In an unprecedented and very successful crowd sourcing project, the most important resource for abbreviations in Latin and Italian has been digitised and is now freely available. The e-learning project Ad fontes managed to accumulate and systematize all 14’357 abbreviations contained in the most renowned collection, the Dizionario di abbreviature by Adriano Cappelli (Cappelli, 1928). The digitized and systematized abbreviations offer new ways to access handwritten texts. Besides enhanced search methods (with wildcards, uncertainty, abbreviation placement etc.) it will soon be possible to add new abbreviations and rectify entries that were handled incorrectly by Cappelli.
The poster presents the crowd-sourced digitisation of the printed Lexicon and considers specific problems and lessons learned while dealing with the crowd; it gives insights into new possibilities regarding the research of abbreviations, discusses possible ways to deal with abbreviations, and at the same time raises questions concerning requirements and nice-to-haves for an application that hopes to become an ever-growing resource to abbreviations found in historical sources.
Following Cappelli’s model, each abbreviation is presented as a „facsimile“ of a hand-written abbreviation followed by a transliteration of the letters present, the placement of the abbreviation symbol(s) in a grid, if applicable the category of context (e.g. legal or medical) as well as the period the manuscript stems from.
All this information could be identified by users without further knowledge of paleography or Latin and thus offered ways to allow non-experts to take part in the crowdsourcing process. In addition to Cappelli’s system, we had the participants place the abbreviation symbols within a 3x3 grid. This allows the introduction of a new search parameter refining the search according to the positioning of abbreviation marks. Unlike the data indicated in Cappelli (for which only a very limited number of mistakes and typos were entered), the placement of abbreviation marks was highly problematic and needed to be corrected in most cases by expert validation. In a next phase we would not include this part in the regular crowd sourcing process, but instead have it done separately.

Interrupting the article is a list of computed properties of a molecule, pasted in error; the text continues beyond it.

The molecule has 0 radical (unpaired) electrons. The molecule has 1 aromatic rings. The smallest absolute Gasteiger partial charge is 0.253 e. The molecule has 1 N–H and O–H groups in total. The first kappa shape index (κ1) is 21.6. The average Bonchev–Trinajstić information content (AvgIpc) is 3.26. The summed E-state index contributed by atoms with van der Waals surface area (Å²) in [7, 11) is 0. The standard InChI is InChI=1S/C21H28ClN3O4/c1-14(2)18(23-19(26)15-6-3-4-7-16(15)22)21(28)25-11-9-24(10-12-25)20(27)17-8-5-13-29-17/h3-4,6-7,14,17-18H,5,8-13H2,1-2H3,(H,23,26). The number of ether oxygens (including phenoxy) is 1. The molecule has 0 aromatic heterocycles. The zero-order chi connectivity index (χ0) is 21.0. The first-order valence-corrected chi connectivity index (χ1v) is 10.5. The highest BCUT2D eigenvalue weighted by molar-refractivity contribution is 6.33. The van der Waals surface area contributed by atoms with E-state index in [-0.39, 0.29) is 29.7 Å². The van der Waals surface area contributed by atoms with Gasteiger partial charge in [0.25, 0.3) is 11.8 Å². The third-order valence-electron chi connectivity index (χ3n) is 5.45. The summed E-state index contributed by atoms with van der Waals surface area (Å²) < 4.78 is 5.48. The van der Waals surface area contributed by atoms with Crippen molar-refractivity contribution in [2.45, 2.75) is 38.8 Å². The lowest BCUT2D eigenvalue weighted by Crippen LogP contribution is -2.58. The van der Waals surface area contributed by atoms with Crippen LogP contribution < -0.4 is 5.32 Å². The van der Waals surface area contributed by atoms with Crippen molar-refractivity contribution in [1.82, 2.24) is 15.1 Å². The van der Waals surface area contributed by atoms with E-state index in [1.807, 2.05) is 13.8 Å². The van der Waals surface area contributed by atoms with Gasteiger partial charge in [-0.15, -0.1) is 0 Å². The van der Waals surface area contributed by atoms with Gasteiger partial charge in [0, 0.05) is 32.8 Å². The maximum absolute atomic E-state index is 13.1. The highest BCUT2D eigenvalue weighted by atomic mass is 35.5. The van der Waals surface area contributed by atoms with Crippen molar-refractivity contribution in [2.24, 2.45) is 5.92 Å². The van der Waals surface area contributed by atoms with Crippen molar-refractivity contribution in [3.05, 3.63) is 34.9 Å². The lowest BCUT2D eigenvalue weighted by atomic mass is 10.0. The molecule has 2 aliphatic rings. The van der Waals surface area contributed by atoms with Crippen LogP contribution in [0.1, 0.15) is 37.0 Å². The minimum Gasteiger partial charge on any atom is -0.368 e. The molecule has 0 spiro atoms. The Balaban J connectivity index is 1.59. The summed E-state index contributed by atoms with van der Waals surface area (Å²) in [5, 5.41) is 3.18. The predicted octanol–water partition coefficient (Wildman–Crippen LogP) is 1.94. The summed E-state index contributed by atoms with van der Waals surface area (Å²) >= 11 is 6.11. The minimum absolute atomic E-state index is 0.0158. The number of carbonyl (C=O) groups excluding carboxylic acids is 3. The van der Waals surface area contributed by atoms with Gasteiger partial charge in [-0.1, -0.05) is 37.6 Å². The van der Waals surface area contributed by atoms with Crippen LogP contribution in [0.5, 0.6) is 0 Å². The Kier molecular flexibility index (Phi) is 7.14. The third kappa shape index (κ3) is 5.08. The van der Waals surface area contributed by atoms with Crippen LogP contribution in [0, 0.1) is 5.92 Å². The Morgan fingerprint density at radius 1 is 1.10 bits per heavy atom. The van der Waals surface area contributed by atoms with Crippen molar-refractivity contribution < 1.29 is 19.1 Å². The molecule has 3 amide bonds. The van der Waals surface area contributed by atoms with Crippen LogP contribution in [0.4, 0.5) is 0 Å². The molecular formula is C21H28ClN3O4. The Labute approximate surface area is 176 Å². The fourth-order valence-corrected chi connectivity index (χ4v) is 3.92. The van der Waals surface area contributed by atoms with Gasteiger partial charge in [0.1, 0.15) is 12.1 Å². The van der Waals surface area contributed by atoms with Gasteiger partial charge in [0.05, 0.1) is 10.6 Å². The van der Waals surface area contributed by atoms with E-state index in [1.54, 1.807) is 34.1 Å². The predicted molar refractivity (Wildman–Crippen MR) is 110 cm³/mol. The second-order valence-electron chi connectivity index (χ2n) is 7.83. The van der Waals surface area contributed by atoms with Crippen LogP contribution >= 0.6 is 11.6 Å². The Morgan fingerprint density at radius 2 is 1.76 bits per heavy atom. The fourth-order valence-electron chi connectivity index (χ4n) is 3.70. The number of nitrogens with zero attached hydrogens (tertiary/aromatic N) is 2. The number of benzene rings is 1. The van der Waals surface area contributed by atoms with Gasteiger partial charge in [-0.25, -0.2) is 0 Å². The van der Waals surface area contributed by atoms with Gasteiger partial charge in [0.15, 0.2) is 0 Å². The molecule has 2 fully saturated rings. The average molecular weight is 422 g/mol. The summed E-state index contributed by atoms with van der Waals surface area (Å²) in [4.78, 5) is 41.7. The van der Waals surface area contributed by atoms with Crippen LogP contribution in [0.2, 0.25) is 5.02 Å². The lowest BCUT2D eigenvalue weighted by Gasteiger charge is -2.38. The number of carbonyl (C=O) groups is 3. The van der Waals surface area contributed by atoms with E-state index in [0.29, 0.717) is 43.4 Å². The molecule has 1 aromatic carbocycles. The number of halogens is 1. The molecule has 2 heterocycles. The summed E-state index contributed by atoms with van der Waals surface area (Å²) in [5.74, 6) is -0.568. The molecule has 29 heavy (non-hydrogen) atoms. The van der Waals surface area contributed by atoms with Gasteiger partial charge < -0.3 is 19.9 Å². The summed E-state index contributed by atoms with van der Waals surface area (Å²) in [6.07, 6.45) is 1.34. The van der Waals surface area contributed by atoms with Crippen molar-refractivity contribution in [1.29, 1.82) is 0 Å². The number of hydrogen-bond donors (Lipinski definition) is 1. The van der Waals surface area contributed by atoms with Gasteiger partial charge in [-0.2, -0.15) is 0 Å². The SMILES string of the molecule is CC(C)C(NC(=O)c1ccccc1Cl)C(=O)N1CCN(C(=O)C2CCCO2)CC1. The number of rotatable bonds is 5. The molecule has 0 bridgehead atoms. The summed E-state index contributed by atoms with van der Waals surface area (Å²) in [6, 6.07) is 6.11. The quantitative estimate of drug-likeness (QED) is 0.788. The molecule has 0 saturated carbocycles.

Within 23 days, all of the abbreviations contained in Cappelli were digitised by our crowd sourcing participants. Mobilising such a crowd was made possible by a highly connected academe and archivists (via mailing lists such as digital medievalist as well as social media). Apart from the option of remote online participation, we planned a crowd sourcing event at the University of Zurich that was supplemented by smaller events at universities in Oxford and Berlin.
The information gained allows – based on very provisional data – conclusions concerning the use of abbreviations in Latin manuscripts. Of the 9’000 most common words in Latin (according to the SLU corpus, Pavur, 2009) 1094 (12.2 %, roughly 13% if we subtract words consisting of 3 letters or less which are usually not abbreviated) could potentially be abbreviated, only taking basic forms of words into account (no flections or conjugations). Compared to the Vulgate, the data shows that of the 38’138 words occurring in the Bible, 1083 exist in abbreviated form. Therefore the data demonstrates what could be expected (Traube, 1907): The abbreviations were not especially or solely conceived for the use in handwritten Bibles but for a variety of texts. A digital Cappelli is thus able to show in a quantitative way what specialists already suspected.
The abbreviations are being offered through the platform Ad fontes (www.adfontes.uzh.ch, Kränzle and Ritter, 2004) as well as the web app App fontes (t.uzh.ch/adf). A batch download of all data including the images is possible.
The digitization and systematization of the abbreviations according to Cappelli opens possibilities not included in the printed version: Unidentifiable letters and/or letters that are not part of the roman alphabet do not need to be known by the user; instead, they can use wildcards in order to get satisfactory search results. Generally, uncertainties won’t prevent a successful search, they will only increase the number of results.
Currently, a feedback loop (concerning emendations of the Cappelli) as well as the possibility to add further abbreviations are being developed. Especially the second part will once more use the power of a specialized crowd, at the same time assembling a resource for the use of everyone working with manuscripts.
By crowdsourcing the digitisation of the Cappelli by a heterogeneous group of people, we proved that there is an interest in and a need to deal with abbreviations (Pluta, 2016). With its new resource, Ad fontes will facilitate how abbreviations in handwritten documents are dealt with in the 21st century.